Nursing students, regardless of setting, require skills in working with people with mental health issues. One way to provide students with learning opportunities within the context of limited undergraduate mental health content and lack of mental health placements is through employment as assistants in nursing (AIN). The purpose of the study was to investigate the use of AINs employed in an emergency department in South Australia to supervise (continuous observation) mental health consumers on inpatient treatment orders. Twenty‐four participants took part in the study, with AINs (n = 8, all studying in an undergraduate nursing programme), nurse managers (n = 5), and nurses (n = 11) participating in semi‐structured interviews. Data were analysed using thematic analysis. Themes focused on (i) the AIN role, their practice, boundaries or restrictions of their role, and the image consumers have of AINs; (ii) learning through experience, where the AIN role was a practical opportunity to learn and apply knowledge obtained through university studies; and (iii) support, which focused on how AINs worked with nursing staff as part of the healthcare team. Overall, participants believed that AINs played an important role in the ED in supervising consumers on involuntary mental health treatment orders, where their unique role was seen to facilitate more positive consumer experiences. The AIN role is one way for nursing students to develop skills in working with people with mental health issues.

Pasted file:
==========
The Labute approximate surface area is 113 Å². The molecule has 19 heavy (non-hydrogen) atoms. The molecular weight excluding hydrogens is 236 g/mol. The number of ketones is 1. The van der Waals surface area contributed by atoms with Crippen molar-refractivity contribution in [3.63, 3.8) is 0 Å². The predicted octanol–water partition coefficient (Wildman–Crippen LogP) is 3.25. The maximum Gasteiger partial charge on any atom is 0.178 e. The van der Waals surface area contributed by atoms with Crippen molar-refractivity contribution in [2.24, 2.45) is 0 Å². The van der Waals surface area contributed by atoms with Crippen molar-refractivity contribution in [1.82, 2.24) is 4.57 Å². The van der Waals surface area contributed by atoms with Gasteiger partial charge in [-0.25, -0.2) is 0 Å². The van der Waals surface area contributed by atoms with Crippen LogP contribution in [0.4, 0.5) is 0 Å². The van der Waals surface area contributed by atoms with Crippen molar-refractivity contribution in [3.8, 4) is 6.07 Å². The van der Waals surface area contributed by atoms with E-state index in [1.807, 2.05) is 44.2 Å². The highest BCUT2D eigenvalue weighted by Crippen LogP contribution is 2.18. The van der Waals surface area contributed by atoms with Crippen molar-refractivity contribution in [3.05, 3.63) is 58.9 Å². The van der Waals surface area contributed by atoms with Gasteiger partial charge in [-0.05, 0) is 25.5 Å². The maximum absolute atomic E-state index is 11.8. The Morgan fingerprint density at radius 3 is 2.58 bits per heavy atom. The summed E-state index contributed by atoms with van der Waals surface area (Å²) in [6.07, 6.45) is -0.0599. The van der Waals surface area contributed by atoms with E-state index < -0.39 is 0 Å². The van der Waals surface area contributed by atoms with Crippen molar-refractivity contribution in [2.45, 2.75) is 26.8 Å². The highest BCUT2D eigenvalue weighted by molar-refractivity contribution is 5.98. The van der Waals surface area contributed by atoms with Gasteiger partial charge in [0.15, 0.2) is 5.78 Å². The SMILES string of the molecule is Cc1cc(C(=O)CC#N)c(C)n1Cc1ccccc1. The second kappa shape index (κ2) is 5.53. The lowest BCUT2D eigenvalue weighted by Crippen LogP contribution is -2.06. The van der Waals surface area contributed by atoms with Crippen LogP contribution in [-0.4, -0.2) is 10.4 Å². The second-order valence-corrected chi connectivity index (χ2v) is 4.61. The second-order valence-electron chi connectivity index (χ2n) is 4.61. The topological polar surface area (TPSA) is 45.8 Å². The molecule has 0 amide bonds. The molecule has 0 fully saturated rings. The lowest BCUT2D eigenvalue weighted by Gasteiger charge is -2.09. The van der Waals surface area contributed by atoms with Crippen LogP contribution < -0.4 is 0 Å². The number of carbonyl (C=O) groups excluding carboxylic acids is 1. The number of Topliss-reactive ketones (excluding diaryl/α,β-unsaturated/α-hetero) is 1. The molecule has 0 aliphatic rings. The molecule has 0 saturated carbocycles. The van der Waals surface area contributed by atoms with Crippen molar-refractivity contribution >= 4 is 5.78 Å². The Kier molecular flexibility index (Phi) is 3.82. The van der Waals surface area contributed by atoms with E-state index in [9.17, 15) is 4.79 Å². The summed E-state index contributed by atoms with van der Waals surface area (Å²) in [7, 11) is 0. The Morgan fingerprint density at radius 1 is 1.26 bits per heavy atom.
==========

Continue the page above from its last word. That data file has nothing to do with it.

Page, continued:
Adam Gerace BPsych(Hons), PhD Eimear Muir‐Cochrane BSc(Hons), RN, GradDip Adult Ed, MHS, MHN, PhD Deb O’Kane MHN, MN Leah Couzner BHSc(Hons), PhD Christine Palmer RN, MHN, DipAppSc(NEd), BAppSc (Nursing), MN, PhD Karleen Thornton EdD, MEd, MN
International Journal of Mental Health Nursing, 15 May 2018